It looks like what they are really after is a better sea level record going back to a point where continental drift makes things too hard to manage. All in all, it is probably worth a try.

Kristian Fredriksson
July 9, 2015 2:46 pm

According to the Vostock ice core measurements it was 4 C higher temperature 125 000 years ago than now. Not 0 C as this paper suggests.

Reply to  Kristian Fredriksson
July 9, 2015 6:57 pm

Correct, but we should not let data confuse us.

Reply to  JimS
July 10, 2015 4:51 am

Data doesn’t confuse us… it confused them !!

David A
Reply to  Kristian Fredriksson
July 10, 2015 10:19 pm

“According to the Vostock ice core measurements it was 4 C higher temperature 125 000 years ago than now. Not 0 C as this paper suggests”
Yet CO2 was the same as now, therefore the ice core is wrong, and the IPCC computer model (“Combining computer models and observations from the geologic record”) tells us what the real T was 125000 years ago.
When observations conflict with computer models of CO2, then the CO2 model wins, just because CO2 always dominates.

Mike Nelson
July 9, 2015 2:47 pm

What we know for a fact is that sea level is not static. And, over the last 12,000 years (since the last glaciation when global sea levels were 120 meters lower than today) the have risen an AVERAGE of 1 meter per century or so, and life survived and indeed thrived. So we should get used to the idea that sea level can change pretty dramatically over relatively short time frames.
WRT CO2 concentrations, global temps, and sea level I still question the cause/effect premise that CO2 is the driver. It seems far more plausible to me that temp is the driver (triggered by MANY factors of which CO2 is just a fraction I suspect), and that as the temp goes up some ice melts (duh), but more central to the CO2 debate so does some permafrost (which is a high carbon sink) and warming oceans outgas some of the CO2 in solution and collectively these drive up atmospheric concentrations to recorded levels. The oceans are BIG and the delta CO2 not so much in the grand scheme of things.
MHO anyway.

Reply to  Mike Nelson
July 9, 2015 10:21 pm

Fastest rate of change seems to be meltwater pulse 1A, during which seas rose 20 meters in a thousand years. This is six feet per hundred years. But it was caused by the (geologically speaking) most rapid phase of continental glacier disintegration.
At current trends, Greenland is not melting, it is growing…as is Antarctic ice. So fro whence will come this rapid rise in the seas?
Anyway, if it really started happening, this would be very easy to engineer a solution. Nuke plants at the Antarctic coast running pumps to the interior, where the temp is double digits below zero C even in summer.

Gary Hladik
July 9, 2015 2:50 pm

Yesss! Beachfront property at last!

Reply to  Gary Hladik
July 9, 2015 3:29 pm

Wait till you see what the property taxes are going to be on your beachfront — then we will see if you celebrate. 🙂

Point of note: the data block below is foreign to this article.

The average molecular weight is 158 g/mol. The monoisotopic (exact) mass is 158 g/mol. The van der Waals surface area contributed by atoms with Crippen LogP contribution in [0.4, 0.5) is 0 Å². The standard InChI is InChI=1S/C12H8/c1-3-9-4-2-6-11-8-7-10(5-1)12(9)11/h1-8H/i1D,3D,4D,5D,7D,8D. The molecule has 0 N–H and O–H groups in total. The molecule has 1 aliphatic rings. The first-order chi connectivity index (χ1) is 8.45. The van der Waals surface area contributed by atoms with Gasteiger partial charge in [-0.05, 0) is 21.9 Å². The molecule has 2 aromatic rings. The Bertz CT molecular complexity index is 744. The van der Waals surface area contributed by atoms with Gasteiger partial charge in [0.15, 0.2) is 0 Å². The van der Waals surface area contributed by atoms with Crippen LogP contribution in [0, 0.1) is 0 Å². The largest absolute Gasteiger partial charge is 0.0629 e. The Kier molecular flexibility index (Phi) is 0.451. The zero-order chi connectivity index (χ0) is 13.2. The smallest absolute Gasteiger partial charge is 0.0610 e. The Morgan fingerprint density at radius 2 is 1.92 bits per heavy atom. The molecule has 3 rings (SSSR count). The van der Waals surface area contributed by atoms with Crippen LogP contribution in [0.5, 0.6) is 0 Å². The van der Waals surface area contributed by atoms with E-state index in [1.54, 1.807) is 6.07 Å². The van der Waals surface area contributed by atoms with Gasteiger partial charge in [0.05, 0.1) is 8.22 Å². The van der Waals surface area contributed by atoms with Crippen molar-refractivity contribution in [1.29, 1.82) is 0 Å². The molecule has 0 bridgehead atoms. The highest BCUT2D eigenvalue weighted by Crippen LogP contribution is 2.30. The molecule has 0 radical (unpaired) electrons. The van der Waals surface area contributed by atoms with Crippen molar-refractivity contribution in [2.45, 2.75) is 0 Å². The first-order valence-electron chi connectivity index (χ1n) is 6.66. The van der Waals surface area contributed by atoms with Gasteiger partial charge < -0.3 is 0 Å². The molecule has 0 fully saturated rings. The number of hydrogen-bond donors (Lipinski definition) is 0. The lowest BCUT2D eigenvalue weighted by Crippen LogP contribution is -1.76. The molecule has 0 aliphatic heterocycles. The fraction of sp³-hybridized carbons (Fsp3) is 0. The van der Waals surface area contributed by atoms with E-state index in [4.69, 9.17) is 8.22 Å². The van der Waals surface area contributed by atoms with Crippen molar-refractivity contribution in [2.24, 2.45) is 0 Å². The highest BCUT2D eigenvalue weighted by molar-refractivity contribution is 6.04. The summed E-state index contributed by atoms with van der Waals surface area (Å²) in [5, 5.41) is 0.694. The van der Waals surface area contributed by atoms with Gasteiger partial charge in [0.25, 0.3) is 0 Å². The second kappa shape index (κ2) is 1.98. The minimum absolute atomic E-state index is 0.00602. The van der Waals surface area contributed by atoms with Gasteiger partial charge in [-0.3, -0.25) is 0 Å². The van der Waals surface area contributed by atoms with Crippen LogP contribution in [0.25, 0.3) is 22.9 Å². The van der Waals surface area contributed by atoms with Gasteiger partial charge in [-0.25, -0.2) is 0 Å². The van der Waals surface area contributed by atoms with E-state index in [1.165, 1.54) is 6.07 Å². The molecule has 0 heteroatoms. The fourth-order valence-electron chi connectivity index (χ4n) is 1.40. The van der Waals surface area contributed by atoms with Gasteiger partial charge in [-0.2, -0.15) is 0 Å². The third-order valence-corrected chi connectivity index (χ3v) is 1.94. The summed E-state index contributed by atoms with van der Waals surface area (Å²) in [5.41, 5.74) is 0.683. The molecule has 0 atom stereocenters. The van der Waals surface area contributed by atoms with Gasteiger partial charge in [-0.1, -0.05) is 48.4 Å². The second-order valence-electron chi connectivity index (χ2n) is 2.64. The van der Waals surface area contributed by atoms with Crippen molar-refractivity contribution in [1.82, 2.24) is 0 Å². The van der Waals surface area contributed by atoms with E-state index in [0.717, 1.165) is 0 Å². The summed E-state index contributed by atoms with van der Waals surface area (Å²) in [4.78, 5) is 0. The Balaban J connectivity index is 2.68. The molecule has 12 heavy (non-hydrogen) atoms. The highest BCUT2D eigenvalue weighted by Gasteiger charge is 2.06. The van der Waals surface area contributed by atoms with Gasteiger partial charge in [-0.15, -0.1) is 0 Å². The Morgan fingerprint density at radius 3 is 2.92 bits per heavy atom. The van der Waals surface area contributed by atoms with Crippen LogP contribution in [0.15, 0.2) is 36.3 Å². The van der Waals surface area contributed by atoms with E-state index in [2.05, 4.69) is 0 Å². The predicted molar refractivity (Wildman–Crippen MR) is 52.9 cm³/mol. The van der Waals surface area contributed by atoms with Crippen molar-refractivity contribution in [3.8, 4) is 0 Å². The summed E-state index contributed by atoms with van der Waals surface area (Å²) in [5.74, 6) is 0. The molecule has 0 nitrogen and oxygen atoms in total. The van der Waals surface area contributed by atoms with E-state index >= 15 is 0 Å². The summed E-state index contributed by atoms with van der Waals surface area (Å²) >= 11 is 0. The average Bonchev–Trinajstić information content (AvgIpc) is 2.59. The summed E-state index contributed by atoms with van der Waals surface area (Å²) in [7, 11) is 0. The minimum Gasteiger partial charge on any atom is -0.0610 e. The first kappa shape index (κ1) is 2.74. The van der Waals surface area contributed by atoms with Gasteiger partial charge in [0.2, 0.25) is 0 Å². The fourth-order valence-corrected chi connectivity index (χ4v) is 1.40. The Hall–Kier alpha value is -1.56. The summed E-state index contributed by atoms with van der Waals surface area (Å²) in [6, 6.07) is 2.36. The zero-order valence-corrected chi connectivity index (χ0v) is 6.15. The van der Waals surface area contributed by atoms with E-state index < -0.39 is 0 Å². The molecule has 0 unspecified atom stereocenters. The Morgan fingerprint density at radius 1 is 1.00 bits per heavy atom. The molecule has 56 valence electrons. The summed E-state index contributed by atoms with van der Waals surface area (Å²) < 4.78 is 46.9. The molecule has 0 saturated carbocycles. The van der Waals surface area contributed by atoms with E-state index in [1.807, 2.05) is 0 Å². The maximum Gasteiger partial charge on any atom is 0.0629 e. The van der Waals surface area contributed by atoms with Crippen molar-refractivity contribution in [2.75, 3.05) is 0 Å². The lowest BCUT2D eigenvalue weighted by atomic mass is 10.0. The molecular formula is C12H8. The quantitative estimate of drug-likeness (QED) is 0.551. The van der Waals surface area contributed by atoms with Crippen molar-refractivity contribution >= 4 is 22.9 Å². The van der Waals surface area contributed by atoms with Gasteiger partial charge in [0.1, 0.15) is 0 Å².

D.J. Hawkins
Reply to  markstoval
July 9, 2015 4:18 pm

Dude, don’t be such a buzzkill!

Gentle Tramp
July 9, 2015 2:52 pm

Quote: “The researchers concluded that sea levels rose 20 to 30 feet higher than present about 125,000 years ago, when global average temperature was 1 °C higher than preindustrial levels (similar to today’s average).”
Apart from the fact that the Eemian interglacial was very likely even some degrees warmer than today’s climate (and not only “similar to today’s average”), it’s truly hilarious to see how unapologetic they overlook their most beloved “Elephant in the room”: How on Earth could the Eemian interglacial be so warm with only 280 ppm CO2 in the atmosphere? If this trace gas is really the most powerful climate-driver as the warmists constantly preach ???

Reply to  Gentle Tramp
July 9, 2015 10:22 pm


Reply to  Gentle Tramp
July 10, 2015 4:33 am

ah beat me to it, yes co2 was sooo low but the seas were so high. hmm?

July 9, 2015 3:01 pm

I live near O’Hare airport, which NOAA lists as being 666 feet above sea level.
Why would I care if someone needed to spin the jacks twice a year, to lift their house the current (estimated) amount of millimeters needed to avoid inundation due to the rising sea levels ?

WI resident.
Reply to  u.k.(us)
July 9, 2015 4:36 pm

I live near O’Hare airport,
You’re right. You’ve got lots more to worry about.

Bubba Cow
Reply to  u.k.(us)
July 9, 2015 7:11 pm

NOAA is adjusting that 666 — maybe 555

M Courtney
July 9, 2015 3:04 pm

According to IPPCC AR5 (the mainstream science) the West Antarctic Ice Sheet is expected to collapse sometime between 600 to over a 1000 years In the future.
If you go with the mainstream alarmists you don’t need to worry about sea level rise in this half of the millennium. It’s like ignoring the Black Death happening around you to focus on the Great War in your prophecies.
And that’s assuming the guesswork is right.

Jeff L
July 9, 2015 3:04 pm

This is a somewhat interesting line of thought as a geologist. It prompted me to do a quick overlay of the Cenozoic temperature record from Hansen et al (2008) ; see link: ) with the Cenozoic sea level curve of Haq et al (1987) see link ;